Monday, October 12, 2015

Quotable: Max Boot on “Counterinsurgency is Here to Stay”

Sunday, October 11th 2015

“Counterinsurgency is here to stay” said Max Boot, Jeane J. Kirkpatrick Senior Fellow for National Security Studies at the Council on Foreign Relations.  His essay will surely interest all Public Diplomacy officers who were or are assigned to Iraq and/or Afghanistan, but it has broader implications for the future.  There's no explicit mention of Public Diplomacy in Boot's article, but its relevance is obvious.  Public Diplomacy, like economic development and political transition, suffered from the lack of a strategy, planning, and enough people.  Here are some excerpts of his article, “More Small Wars,” in the November-December 2014 issue of Foreign Affairs:

The United States has a long tradition of bungling the conclusions to wars, focusing on narrow military objectives while ignoring the political end state that troops are supposed to be fighting for. This inattention made possible the persecution of freed slaves and their white champions in the South after the American Civil War, the eruption of the Philippine insurrection after the Spanish-American War, the rise of the Nazis in Germany and the Communists in Russia after World War I, the invasions of South Korea and South Vietnam after World War II, and the impetus for the Iraq war after the Gulf War. Too often, U.S. officials have assumed that all the United States has to do is get rid of the bad guys and the postwar peace will take care of itself. But it simply isn’t so. Generating order out of chaos is one of the hardest tasks any country can attempt, and it requires considerable preparation of the kind that the U.S. military undertook for the occupation of Germany and Japan after 1945 -- but seldom did before and has seldom done since. * * * * *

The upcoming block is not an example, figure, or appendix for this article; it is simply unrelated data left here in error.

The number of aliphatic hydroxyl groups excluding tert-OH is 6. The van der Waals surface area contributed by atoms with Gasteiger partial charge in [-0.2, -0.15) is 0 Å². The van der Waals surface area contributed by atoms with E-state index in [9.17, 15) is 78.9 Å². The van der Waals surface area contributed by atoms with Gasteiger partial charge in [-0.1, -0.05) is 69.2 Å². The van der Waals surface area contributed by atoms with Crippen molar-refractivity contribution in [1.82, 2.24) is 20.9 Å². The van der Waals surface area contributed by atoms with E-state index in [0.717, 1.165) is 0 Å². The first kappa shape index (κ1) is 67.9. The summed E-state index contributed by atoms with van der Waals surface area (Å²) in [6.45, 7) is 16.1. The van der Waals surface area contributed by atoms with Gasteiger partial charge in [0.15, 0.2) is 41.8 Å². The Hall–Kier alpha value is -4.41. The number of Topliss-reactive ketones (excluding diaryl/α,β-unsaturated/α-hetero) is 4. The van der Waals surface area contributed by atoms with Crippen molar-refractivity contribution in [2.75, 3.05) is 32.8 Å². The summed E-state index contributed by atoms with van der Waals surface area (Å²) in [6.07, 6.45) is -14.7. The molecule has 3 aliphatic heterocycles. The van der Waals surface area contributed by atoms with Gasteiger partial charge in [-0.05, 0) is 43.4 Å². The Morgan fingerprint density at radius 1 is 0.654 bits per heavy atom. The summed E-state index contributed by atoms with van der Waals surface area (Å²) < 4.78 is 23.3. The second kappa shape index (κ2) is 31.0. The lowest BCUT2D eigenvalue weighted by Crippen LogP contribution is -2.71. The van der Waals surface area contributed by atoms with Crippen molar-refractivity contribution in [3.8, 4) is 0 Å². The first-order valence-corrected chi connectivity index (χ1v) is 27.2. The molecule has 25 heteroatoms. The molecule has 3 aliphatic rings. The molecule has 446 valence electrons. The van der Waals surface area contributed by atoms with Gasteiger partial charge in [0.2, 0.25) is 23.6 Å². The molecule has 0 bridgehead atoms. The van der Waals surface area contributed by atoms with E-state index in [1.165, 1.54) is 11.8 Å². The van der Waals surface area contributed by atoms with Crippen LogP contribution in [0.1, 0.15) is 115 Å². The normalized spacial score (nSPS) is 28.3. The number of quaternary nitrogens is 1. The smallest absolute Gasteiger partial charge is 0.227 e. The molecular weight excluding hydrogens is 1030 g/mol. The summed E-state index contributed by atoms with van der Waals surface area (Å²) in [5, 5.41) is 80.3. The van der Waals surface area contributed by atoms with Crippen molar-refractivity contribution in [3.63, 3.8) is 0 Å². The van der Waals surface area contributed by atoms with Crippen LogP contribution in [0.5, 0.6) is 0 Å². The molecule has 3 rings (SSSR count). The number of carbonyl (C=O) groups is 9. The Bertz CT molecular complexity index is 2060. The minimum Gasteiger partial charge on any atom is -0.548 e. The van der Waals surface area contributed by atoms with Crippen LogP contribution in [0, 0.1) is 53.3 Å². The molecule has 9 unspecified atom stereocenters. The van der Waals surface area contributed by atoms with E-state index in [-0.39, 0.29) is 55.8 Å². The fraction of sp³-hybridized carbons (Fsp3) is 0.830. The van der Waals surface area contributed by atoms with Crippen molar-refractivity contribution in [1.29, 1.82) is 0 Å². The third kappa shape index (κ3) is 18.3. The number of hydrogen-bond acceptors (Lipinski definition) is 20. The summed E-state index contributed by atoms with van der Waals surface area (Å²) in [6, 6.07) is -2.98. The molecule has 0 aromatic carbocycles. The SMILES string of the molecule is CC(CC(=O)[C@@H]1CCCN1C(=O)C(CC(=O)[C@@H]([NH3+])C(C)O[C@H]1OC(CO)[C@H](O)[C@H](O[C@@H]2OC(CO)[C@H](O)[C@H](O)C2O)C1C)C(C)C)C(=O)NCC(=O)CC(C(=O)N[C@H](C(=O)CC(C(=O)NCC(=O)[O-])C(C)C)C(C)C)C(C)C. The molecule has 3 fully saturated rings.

The United States also needs to cultivate better strategic thinkers in both the military and the civilian spheres. The country’s best and brightest made mistakes in Afghanistan and Iraq that were just as monumental as the ones famously made by their predecessors in Vietnam. * * *

Petraeus and Ryan Crocker, the U.S. ambassador to Iraq who led the civilian side of the surge in 2007–8, represent two of the very few senior officials to emerge from the wars with their reputations improved. That’s because they exhibited a rare quality in the U.S. military: strategic acumen. * * *

The U.S. government ran into trouble in Afghanistan and Iraq in large part because it simply was not set up to do nation building and counterinsurgency. When it became clear after Saddam’s downfall in April 2003 that Iraq wouldn’t automatically govern itself, the job was given first to the Office of Reconstruction and Humanitarian Assistance and then to the Coalition Provisional Authority -- both ludicrously ill prepared for the monumental challenges they faced. Whereas military units train for years to take down regimes like Saddam’s, their civilian counterparts had at most a few weeks to prepare for the much more difficult task of governing a foreign land. * * * * *

The civilian side is in even worse shape. For all the talk of a “civilian surge” in Afghanistan and Iraq, the State Department and other government agencies could never provide enough skilled personnel in such areas as governance and economic development to complement the military’s efforts; soldiers wound up filling many of the jobs. The problem is that no agency within the U.S. government views nation building as its assignment. The closest any comes is the U.S. Agency for International Development, but it has a nebulous mission and scant resources of its own. * * * * *

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